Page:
as per standard web apps, i made this element clickable. this enables the usage scenario called 'tap and talk' from the 2 foot experience. tap and talk is when a user clicks some element on the page to let the voice browser know it is time to start listening. so i made the element work the same. when you click on it, then it calls Listen1.Start() and the page starts listening for one of the commands in the grammar. this works great when you are using a mouse, but not when you have the remote, because you would constantly have to refocus on this item. instead, i think the remote should have a 'tap and talk' button. then all the user has to do is press the 'tap and talk' button, speak their command, and it is executed. i.e. imagine a remote that only had one button on it. you would just tap the button, say 'channel 24' or 'volume up', or whatever, and the command would be executed. ultimately there will be no button, and it will always be listening, per some standard voice ui specification. since we're not there yet, i just tied it to the 'clear' button on my current MCE remote. when that button is pressed, the page will start listening. i did this by implementing doOnFocus() for the page, which is called by onRemoteEvent()

function doOnFocus(keyChar)
{
	try
	{
		// this switch tests to see which button on the remote is pressed
		switch (keyChar)
		{
			case 27:    // Clear
				Listen1.Start()
				return false; //to allow onRemoteEvent to move focus
				break;
			default:
				return false;
				// ignore all other clicks
		}
	}
	catch(ex)
	{
		//ignore error
	}
	return true
}

with that wiring, the user browses to the page on MCE. they hit the clear button to tell it to start listening and either speak 'yes or no'. the doSelect() method is called and whatever logic is tied to it is executed. then the user can hit the clear button again to say 'back'. this exits the page and returns to the previous. you could make this much more complicated with dynamic grammars that allowed the user to enter the date, a large number, etc... which would be much easier using their voice instead of the remote, especially the TripleTap control. NOTE TripleTap is not the same as Tap and Talk. this provides for a great user experience, and even displays the audio meter to let the user know that speech recognition is being performed.

finally i added a DialogEx to the page. the problem is that the API does not provide us any hooks to programmatically work with the Dialog after its been opened. meaning your only option is the remote control. it would be great if opening a Dialog returned a reference to that object that we could programmatically close. then we could speak Yes, No, Ok, Cancel and catch that reco event, then call the appropriate method on the Dialog reference. right now the behavior is different if the Dialog is modal or modeless. for the modal dialog button it just sits there. if you click the 'clear' button to activate the speech listening then nothing happens. for the modeless Dialog, when you hit clear, the Dialog is dismissed. er, um ... so dont use Dialogs to get input from the user. of course you can still use them to display output, as long as they timeout and go away on their own. maybe the Speech Add-In or MCE Shell should handle the speech dialogs instead?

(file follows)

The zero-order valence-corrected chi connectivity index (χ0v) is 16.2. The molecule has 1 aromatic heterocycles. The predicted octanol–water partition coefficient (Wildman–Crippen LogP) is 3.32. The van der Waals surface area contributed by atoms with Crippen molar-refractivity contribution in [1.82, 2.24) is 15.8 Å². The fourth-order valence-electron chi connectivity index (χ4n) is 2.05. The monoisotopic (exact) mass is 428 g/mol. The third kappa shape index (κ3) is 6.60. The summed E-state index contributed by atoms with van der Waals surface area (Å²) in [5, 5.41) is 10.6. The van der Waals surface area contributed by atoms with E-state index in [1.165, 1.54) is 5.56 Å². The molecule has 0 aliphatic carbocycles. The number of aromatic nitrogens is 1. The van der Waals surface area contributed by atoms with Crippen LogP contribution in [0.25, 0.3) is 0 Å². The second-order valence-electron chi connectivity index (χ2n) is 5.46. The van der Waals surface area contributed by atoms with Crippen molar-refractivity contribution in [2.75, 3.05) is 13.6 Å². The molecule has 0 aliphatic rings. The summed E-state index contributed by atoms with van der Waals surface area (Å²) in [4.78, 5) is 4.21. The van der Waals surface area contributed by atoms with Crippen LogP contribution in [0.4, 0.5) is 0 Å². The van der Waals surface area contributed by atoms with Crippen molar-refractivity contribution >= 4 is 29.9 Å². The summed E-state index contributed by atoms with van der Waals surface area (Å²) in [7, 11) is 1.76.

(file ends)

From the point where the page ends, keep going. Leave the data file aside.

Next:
Text To Speech

the next part was to do TTS ... which is easy. all i did was add a Label to the form that had its Text set to DateTime.Now.ToString() as soon as the page loaded. then i added a Prompt speech server control to the page. finally, the pageLoadFunctions calls Prompt1.Start(Label1.innerText); which speaks the current DateTime from my server. of course this could be extended to support more interesting speech, as well as using prerecorded voice talent. it makes sense to add speech to your MCE web pages as our population ages and dont have the best eyes anymore. you can see that the pic below also displays the Microphone. this allows the user to hit the tap and talk button to say 'Back' to get to the Menu they came from

now that we have both SR and TTS, i added the same functionality to the Menu page, so that you can say 'Speech Recognition' to go to that page or 'Text to Speech' or 'brains-N-brawn' to go to my web page.

brains-N-brawn.com

so my web site is already pretty sick. mainly it can be viewed from a standard desktop PC. it also has the ability to render differently for both a Pocket PC and a Smartphone. the blog can also be listened to over a standard telephone line using VoiceXML, or viewed from a WAP browser. not that anybody does that ... but they can. plus comments can be inked on from a Tablet PC. its only natural that i would also customize it for MCE as well

first, you have to recognize that the OS is MCE. second, you have to recognize that they are browsing to your site from within the MCE shell. this is because they can also browse to your site from an MCE machine, but outside of the shell ... and then you want to render normally for the 2 foot experience.

if(Request.ServerVariables["HTTP_USER_AGENT"].ToLower().IndexOf("media center pc") != -1)